The study found that a majority of cases for both neonates and children were recorded as hospital-acquired infections (HAIs), rather than community-acquired infections. In both neonates and children, physicians were significantly less likely to prescribe the recommended treatments in cases of HAIs.
Jackson and colleagues said these types of prescribing decisions are necessary deviations.
“Context-specific approaches, such as weighted incidence syndromic combination antibiograms, may be helpful, although not necessarily straightforward to implement,” Jackson wrote. “Robust antimicrobial stewardship programs are needed globally to ensure consistency with appropriate guidelines.”
DeBiasi said the organisms responsible for neonatal sepsis are well-known, including gram-negatives, Group B Streptococcus, Listeria, and Staphylococcus aureus and S epidermidis.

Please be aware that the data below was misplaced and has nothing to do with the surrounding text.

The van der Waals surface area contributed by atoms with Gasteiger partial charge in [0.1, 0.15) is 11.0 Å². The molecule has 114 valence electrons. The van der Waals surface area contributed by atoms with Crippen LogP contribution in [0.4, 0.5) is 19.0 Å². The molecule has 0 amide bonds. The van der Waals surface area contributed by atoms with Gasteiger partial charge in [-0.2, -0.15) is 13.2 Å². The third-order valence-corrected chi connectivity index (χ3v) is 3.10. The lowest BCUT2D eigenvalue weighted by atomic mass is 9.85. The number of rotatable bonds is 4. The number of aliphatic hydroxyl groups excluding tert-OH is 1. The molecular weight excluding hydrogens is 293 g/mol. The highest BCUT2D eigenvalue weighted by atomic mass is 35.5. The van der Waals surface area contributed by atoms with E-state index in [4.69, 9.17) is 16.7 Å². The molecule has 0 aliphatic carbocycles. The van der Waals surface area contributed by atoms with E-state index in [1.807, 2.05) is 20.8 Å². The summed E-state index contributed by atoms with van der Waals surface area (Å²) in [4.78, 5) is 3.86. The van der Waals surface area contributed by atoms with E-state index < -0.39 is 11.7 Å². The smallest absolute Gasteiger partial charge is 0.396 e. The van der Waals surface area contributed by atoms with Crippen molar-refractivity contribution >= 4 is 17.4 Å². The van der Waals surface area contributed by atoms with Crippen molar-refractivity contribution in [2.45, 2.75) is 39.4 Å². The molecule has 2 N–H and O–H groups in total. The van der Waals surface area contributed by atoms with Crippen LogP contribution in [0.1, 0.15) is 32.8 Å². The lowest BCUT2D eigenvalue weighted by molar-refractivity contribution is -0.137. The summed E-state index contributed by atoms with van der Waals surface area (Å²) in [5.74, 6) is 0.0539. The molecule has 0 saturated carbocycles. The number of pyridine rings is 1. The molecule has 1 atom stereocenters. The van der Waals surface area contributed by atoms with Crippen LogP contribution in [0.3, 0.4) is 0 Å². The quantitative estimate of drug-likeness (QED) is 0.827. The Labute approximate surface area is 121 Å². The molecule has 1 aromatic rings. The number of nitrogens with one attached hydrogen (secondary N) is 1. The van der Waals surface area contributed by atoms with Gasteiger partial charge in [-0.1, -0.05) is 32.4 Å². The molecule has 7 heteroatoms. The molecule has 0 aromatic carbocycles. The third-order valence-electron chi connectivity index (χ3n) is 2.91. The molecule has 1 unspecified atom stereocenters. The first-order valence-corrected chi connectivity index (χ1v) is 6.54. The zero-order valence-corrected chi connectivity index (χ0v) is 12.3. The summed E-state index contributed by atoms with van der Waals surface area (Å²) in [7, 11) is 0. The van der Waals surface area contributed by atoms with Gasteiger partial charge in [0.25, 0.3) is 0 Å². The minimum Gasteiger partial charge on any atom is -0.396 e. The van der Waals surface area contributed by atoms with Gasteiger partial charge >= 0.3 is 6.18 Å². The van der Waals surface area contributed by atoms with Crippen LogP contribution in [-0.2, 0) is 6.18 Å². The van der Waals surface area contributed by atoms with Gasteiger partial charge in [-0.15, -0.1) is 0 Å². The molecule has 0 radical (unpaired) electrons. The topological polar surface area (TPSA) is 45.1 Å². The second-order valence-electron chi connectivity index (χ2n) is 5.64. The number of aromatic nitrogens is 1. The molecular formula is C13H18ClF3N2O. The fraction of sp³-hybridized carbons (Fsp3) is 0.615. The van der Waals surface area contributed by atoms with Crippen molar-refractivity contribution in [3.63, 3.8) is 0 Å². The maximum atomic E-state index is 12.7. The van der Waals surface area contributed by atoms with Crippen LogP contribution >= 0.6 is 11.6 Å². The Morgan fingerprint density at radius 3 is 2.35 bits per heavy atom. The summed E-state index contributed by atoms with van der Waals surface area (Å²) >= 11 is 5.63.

“Standard empiric antibiotic treatment regimens cover these possibilities,” she said. “Once a specific organism is identified then the treatment is tailored specifically to that organism. In general, there’s not a need for ‘new therapies’ for neonatal sepsis, just appropriate application of antibiotic regimens that cover the usual organisms causing neonatal sepsis.”
Another reason for the prevalence of deviation might have to do with the specific sampling of hospitals. The investigators wrote that the sample was not a representative sample of all hospitals worldwide, meaning it is possible that more hospitals are in fact following guidelines than is indicated by this study.
Furthermore, Jackson and colleagues note that several hospitals whose data was included in the study are tertiary health care centers that are focused on research.
“[C]linicians here might be expected to be particularly aware of guidelines but may also see complex patients who may require nonstandard treatments,” they wrote.